The impact of pregnancy on Crohn's disease activity has been poorly investigated.
Professor Beaugerie and colleagues from France determined the effect of pregnancy on Crohn's disease activity from the retrospective analysis of a cohort of women who had a regular clinical follow-up.
The investigative team studied 70 pregnancies occurring in 61 women.
|The mean HarveyBradshaw index during pregnancy was lower than that of the year preceding pregnancy|
|Alimentary Pharmacology & Therapeutics|
The team assessed the HarveyBradshaw index during the 4 quarters preceding each pregnancy, the 3 quarters of pregnancy and the 4 quarters following delivery.
The researchers found that the mean HarveyBradshaw index during pregnancy was significantly lower than that of the year preceding pregnancy and that of the year following delivery.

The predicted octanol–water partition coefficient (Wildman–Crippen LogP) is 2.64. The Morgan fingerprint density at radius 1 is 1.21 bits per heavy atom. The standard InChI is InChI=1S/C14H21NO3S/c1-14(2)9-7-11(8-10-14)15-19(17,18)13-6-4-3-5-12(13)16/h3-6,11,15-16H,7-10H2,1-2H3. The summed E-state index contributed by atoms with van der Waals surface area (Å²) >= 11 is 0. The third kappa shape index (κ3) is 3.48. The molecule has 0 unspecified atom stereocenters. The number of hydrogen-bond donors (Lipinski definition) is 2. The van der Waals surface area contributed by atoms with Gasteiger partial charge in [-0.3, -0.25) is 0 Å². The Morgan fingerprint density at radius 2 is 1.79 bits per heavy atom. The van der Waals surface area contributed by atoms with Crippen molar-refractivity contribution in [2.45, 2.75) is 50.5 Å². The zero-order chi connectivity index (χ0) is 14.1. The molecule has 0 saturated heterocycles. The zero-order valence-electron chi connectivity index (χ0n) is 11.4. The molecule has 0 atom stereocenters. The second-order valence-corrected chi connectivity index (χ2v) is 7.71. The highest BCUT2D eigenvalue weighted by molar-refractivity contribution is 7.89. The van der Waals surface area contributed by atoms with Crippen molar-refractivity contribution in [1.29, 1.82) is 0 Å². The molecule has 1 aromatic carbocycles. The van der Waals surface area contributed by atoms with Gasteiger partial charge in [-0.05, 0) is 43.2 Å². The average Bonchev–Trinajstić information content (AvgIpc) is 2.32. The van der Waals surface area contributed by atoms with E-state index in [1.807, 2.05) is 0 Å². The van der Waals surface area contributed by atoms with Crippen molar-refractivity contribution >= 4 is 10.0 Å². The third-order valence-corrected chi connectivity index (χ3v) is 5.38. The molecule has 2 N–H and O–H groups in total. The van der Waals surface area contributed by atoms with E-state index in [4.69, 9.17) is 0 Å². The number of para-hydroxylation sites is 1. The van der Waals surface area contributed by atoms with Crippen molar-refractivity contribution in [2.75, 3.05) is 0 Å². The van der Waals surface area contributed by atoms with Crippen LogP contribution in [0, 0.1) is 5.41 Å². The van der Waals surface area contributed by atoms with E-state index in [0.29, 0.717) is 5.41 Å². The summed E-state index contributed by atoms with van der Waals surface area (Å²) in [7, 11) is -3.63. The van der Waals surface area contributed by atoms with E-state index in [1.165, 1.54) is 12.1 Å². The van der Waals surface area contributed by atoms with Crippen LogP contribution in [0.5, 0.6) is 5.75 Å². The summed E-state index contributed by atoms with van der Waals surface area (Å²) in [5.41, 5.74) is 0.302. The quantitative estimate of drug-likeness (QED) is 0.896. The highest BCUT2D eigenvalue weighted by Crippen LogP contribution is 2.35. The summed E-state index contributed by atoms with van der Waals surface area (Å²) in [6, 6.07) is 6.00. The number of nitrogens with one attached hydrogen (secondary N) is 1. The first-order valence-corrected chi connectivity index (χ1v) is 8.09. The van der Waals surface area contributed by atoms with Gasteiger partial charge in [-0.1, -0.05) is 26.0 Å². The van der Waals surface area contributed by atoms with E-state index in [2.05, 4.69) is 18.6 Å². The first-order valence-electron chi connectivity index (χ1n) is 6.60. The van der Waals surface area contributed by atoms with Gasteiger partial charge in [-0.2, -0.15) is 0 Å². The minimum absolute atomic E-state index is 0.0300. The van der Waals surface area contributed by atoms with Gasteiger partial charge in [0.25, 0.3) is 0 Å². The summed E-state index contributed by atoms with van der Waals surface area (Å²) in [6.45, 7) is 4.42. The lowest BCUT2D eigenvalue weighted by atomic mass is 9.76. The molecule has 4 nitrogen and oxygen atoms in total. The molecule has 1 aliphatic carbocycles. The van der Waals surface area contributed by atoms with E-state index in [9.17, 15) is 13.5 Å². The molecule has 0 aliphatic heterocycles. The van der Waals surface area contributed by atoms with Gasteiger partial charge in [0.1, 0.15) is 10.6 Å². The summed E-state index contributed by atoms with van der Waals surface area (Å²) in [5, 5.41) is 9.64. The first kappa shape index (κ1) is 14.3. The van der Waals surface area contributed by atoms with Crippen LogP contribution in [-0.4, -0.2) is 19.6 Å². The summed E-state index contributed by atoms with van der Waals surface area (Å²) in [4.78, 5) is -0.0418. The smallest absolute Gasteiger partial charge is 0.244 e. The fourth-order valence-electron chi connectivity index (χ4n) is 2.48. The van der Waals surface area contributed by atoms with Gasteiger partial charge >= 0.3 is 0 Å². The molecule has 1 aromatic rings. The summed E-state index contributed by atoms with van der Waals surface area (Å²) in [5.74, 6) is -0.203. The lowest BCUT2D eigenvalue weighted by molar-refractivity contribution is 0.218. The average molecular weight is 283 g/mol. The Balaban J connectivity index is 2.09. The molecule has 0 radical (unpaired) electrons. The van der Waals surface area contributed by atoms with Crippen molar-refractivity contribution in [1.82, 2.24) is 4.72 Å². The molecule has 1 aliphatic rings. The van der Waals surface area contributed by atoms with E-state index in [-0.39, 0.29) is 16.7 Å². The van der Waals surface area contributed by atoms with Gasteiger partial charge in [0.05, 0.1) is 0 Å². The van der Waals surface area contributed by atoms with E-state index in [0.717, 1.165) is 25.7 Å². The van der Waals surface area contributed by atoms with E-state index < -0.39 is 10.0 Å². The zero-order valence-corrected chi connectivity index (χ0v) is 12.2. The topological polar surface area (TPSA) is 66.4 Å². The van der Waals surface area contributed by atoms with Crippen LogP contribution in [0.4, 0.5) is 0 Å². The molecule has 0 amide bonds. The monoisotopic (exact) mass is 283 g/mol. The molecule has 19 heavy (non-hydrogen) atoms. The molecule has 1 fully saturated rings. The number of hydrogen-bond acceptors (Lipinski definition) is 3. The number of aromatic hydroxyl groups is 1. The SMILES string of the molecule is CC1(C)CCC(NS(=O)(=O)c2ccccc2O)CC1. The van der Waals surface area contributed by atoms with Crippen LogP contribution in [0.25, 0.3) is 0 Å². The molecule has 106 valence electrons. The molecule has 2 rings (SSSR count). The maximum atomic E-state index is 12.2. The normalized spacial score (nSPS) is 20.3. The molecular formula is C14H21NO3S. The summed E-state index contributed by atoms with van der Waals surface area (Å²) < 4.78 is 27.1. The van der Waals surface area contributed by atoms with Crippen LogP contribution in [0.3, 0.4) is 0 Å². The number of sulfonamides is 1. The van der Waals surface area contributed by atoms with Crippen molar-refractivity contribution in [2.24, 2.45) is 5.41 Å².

In addition, the research team reported that there was no significant change of HarveyBradshaw index between these intervals in non-smoking women (48 pregnancies).
The researchers noted that in those who smoked (22 pregnancies), most of whom reduced tobacco consumption during pregnancy, the mean HarveyBradshaw index during pregnancy was significantly reduced compared with that of the year following delivery.
The use of drugs was significantly lower during pregnancy.
Professor Beaugerie concludes, “Crohn's disease activity is mildly but significantly lower during pregnancy.”
”The reduction of tobacco consumption during pregnancy in smoking women may play an important role in this improvement.”